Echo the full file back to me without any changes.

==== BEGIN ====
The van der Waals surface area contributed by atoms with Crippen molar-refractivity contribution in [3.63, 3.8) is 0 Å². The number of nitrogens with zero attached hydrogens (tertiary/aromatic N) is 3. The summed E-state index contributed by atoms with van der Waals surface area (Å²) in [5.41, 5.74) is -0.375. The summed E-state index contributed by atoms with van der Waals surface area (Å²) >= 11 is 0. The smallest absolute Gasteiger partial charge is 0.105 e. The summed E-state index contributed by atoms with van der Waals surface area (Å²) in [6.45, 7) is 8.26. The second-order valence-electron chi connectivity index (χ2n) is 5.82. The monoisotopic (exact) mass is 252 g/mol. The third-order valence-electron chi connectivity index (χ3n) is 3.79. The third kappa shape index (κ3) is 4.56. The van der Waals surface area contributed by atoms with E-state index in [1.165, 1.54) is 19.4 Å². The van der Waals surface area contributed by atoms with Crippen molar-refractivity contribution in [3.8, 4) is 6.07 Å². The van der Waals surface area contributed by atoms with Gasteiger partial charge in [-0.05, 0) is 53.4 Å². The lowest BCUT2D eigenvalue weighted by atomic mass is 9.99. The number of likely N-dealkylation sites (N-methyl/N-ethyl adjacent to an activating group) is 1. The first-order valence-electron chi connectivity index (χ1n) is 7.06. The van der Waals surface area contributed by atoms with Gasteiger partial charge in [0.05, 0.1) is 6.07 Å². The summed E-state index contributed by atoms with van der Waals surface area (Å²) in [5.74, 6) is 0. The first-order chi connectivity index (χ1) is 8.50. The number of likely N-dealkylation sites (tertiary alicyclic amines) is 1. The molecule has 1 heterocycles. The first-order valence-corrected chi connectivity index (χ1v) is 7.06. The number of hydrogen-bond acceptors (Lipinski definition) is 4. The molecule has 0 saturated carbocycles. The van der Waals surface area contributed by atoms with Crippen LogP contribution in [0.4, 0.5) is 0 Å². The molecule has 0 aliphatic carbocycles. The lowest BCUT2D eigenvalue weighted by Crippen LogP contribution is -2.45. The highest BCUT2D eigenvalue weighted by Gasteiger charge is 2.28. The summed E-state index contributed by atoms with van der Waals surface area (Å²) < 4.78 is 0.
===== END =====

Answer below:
The van der Waals surface area contributed by atoms with Crippen molar-refractivity contribution in [3.63, 3.8) is 0 Å². The number of nitrogens with zero attached hydrogens (tertiary/aromatic N) is 3. The summed E-state index contributed by atoms with van der Waals surface area (Å²) in [5.41, 5.74) is -0.375. The summed E-state index contributed by atoms with van der Waals surface area (Å²) >= 11 is 0. The smallest absolute Gasteiger partial charge is 0.105 e. The summed E-state index contributed by atoms with van der Waals surface area (Å²) in [6.45, 7) is 8.26. The second-order valence-electron chi connectivity index (χ2n) is 5.82. The monoisotopic (exact) mass is 252 g/mol. The third-order valence-electron chi connectivity index (χ3n) is 3.79. The third kappa shape index (κ3) is 4.56. The van der Waals surface area contributed by atoms with E-state index in [1.165, 1.54) is 19.4 Å². The van der Waals surface area contributed by atoms with Crippen molar-refractivity contribution in [3.8, 4) is 6.07 Å². The van der Waals surface area contributed by atoms with Gasteiger partial charge in [-0.05, 0) is 53.4 Å². The lowest BCUT2D eigenvalue weighted by atomic mass is 9.99. The number of likely N-dealkylation sites (N-methyl/N-ethyl adjacent to an activating group) is 1. The first-order valence-electron chi connectivity index (χ1n) is 7.06. The van der Waals surface area contributed by atoms with Gasteiger partial charge in [0.05, 0.1) is 6.07 Å². The summed E-state index contributed by atoms with van der Waals surface area (Å²) in [5.74, 6) is 0. The first-order chi connectivity index (χ1) is 8.50. The number of likely N-dealkylation sites (tertiary alicyclic amines) is 1. The molecule has 1 heterocycles. The first-order valence-corrected chi connectivity index (χ1v) is 7.06. The number of hydrogen-bond acceptors (Lipinski definition) is 4. The molecule has 0 saturated carbocycles. The van der Waals surface area contributed by atoms with Crippen LogP contribution in [0.4, 0.5) is 0 Å². The molecule has 0 aliphatic carbocycles. The lowest BCUT2D eigenvalue weighted by Crippen LogP contribution is -2.45. The highest BCUT2D eigenvalue weighted by Gasteiger charge is 2.28. The summed E-state index contributed by atoms with van der Waals surface area (Å²) < 4.78 is 0.